Boito fancied himself something of an Italian Wagner, storming La Scala with cutting-edge ideas, but he emerged less a revolutionary than a footnote to Verdi. How apt that the Washington Opera’s production of his Mefistofele unfolds in a metaphysical opera house, its infernal red curtain ablaze, its boxes packed with angels watching the devil’s challenge to God play itself out.
This deliriously inventive Robert Carsen/Michael Levine staging from San Francisco carries through its metaphor of theatrical illusion brilliantly. Faust chases Margherita around a hand-cranked apple orchard, Helen of Troy turns up as a 19th-century diva in some cornball neo-Grecian opera, and throughout, Mefistofele plays cosmic impresario, ordering sunny mornings painted on the backdrops or strong-arming angelic subscribers out of their seats to enjoy the farce he’s produced. Mefistofele has long been a signature role for bass Samuel Ramey, and his huge velvety voice and deadpan wit steal the show, whether he’s railing against heaven with a cigarette dangling disdainfully from his mouth or finishing a passionless game of solitaire, half-dressed next to a wardrobe rack full of red devil-tuxes.
William Joyner makes a boyish, robustly sung Faust, and Nelly Miricioiu, though long in the tooth for both heroines and beginning to sound like “Callas: The Later Years,” is really quite riveting. The chorus gets an entertaining workout in a trippy Easter festival and loopy Witches’ Sabbath-cum-New Year’s Eve party, and conductor John DeMain holds the sprawl together impossibly well. This production is not to be missed, but you may have to strike your own satanic bargain to get tickets to this thing. (If you’re still luckless, you can catch up with the original San Francisco Opera production on video.)
Così Fan Tutte
By Wolfgang Amadeus Mozart
To March 24
Mefistofele preaches the stand-ard gospel of 19th-century opera: Women are Pure, Sex is Dirty, Temptation equals Death. Mozart and Da Ponte’s wry, Age of Enlightenment vision of trench warfare between the sexes, Così Fan Tutte predates Boito by nearly a hundred years yet feels a hundred times closer to our own world. In fact, Victorian indignation can be thanked for a century-and-a-half of Così’s neglect. And even with the opera’s return to favor in the last 50 years or so, it’s been dogged by charges of empty-headedness and misogyny. Of course, uncomfortable sexual politics are what give Così its juice, and the gender skirmishes are more balanced than detractors might suggest. Yes, the story of two men disguising themselves and seducing each other’s girlfriends to test their fidelity can make those women appear flighty. But the opera plays like one long entrapment, and by the end, their men come off damn stupid and more than a little sadistic. It’s left to the cynical old bachelor, Don Alfonso, and free-loving chambermaid, Despina, to administer grains of salt and plead tolerance for la bête humaine—small consolation to lovers who suffer a ruder awakening than anyone in A Midsummer Night’s Dream.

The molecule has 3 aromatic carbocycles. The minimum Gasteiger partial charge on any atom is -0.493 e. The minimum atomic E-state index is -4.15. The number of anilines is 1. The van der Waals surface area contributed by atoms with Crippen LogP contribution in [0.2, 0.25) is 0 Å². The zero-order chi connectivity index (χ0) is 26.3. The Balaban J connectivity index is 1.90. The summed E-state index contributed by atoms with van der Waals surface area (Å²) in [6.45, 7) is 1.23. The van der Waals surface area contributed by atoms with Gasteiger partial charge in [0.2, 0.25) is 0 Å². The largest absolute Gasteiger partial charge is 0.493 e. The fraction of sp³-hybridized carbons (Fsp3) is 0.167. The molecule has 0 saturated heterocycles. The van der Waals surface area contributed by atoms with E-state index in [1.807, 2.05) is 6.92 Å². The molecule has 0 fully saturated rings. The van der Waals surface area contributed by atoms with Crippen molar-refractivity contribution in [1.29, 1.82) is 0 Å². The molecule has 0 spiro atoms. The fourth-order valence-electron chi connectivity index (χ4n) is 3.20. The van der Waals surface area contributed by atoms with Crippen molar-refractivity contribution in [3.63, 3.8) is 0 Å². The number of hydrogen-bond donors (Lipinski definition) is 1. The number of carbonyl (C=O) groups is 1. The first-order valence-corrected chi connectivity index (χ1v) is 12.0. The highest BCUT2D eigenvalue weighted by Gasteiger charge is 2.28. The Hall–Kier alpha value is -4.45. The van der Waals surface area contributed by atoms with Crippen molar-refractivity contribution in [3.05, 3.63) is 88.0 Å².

The Washington Opera’s revival of its Jean-Pierre Ponnelle–directed production of Così—restaged by Roman Terleckyj—turns the opera on its head by having Fiordiligi and Dorabella eavesdrop as boyfriends Guglielmo and Ferrando make their fidelity wager—allowing the ladies to thrust and parry, to playact, to give just as good as they get from their male counterparts. That said, the subdued antics of the men and the women’s response—all hangdog hurt and archly raised eyebrows—turn an already stately production static and nearly laughless for much of the time. Act 2 pays tremendous dividends, though, following the stratagems and revenges on both sides of the plot, until the men’s farce yields the stage to the women’s drama. Peter Sellars may have mined more belly laughs and psychic pain in his dark-night-of-the-soul update, but Ponnelle/Terleckyj’s is just possibly the more radical deconstruction.
In a cast of strong Mozarteans, Richard Croft’s mellifluous Ferrando (Jerry Hadley performs the role March 22 and 24) and the ever-enchanting Jan Grissom’s Despina are perhaps the most freshly appealing, and Paolo Montarsolo’s geriatric-sounding Alfonso the richest in lived-in character detail and Italianate gesture. Things could percolate more in the pit, but the composer’s wind writing is ravishing under Richard Bradshaw’s baton.
Mefistofele and Così bring the Feinstein era to an impressive close, and if the recent Domingo gala was an accurate barometer, singing
standards should remain high. Beyond the star power generated by Samuel Ramey, Denyce Graves, and The Man Himself, there was much pleasure to be had hearing the next wave of potential glitterati, most spectacularly the young French coloratura soprano Natalie Dessay. And with stage directors like Herzog, Lamos, and Moshinsky coming on board next season, the Domingo years may indeed offer as much hope as hype.CP